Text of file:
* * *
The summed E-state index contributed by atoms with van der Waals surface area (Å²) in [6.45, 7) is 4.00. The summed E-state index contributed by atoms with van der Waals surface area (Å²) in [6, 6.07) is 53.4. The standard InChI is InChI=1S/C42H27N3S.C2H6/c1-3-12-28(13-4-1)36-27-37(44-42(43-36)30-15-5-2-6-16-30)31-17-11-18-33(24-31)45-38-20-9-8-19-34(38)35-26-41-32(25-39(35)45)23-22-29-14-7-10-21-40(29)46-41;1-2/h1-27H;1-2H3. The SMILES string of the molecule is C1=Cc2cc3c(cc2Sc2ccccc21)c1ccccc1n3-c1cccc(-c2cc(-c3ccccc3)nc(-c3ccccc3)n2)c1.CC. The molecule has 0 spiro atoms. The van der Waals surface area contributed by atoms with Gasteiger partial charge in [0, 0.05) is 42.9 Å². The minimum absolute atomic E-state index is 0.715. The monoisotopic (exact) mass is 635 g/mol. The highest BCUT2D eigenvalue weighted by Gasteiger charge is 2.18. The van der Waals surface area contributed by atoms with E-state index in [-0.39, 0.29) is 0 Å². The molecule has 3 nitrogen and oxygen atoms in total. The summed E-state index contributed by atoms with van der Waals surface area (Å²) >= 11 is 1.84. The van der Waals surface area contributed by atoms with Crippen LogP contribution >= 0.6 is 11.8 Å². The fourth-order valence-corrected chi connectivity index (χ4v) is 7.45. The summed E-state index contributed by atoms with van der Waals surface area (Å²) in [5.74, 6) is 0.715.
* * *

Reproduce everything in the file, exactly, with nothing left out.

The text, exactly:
The summed E-state index contributed by atoms with van der Waals surface area (Å²) in [6.45, 7) is 4.00. The summed E-state index contributed by atoms with van der Waals surface area (Å²) in [6, 6.07) is 53.4. The standard InChI is InChI=1S/C42H27N3S.C2H6/c1-3-12-28(13-4-1)36-27-37(44-42(43-36)30-15-5-2-6-16-30)31-17-11-18-33(24-31)45-38-20-9-8-19-34(38)35-26-41-32(25-39(35)45)23-22-29-14-7-10-21-40(29)46-41;1-2/h1-27H;1-2H3. The SMILES string of the molecule is C1=Cc2cc3c(cc2Sc2ccccc21)c1ccccc1n3-c1cccc(-c2cc(-c3ccccc3)nc(-c3ccccc3)n2)c1.CC. The molecule has 0 spiro atoms. The van der Waals surface area contributed by atoms with Gasteiger partial charge in [0, 0.05) is 42.9 Å². The minimum absolute atomic E-state index is 0.715. The monoisotopic (exact) mass is 635 g/mol. The highest BCUT2D eigenvalue weighted by Gasteiger charge is 2.18. The van der Waals surface area contributed by atoms with E-state index in [-0.39, 0.29) is 0 Å². The molecule has 3 nitrogen and oxygen atoms in total. The summed E-state index contributed by atoms with van der Waals surface area (Å²) >= 11 is 1.84. The van der Waals surface area contributed by atoms with Crippen LogP contribution >= 0.6 is 11.8 Å². The fourth-order valence-corrected chi connectivity index (χ4v) is 7.45. The summed E-state index contributed by atoms with van der Waals surface area (Å²) in [5.74, 6) is 0.715.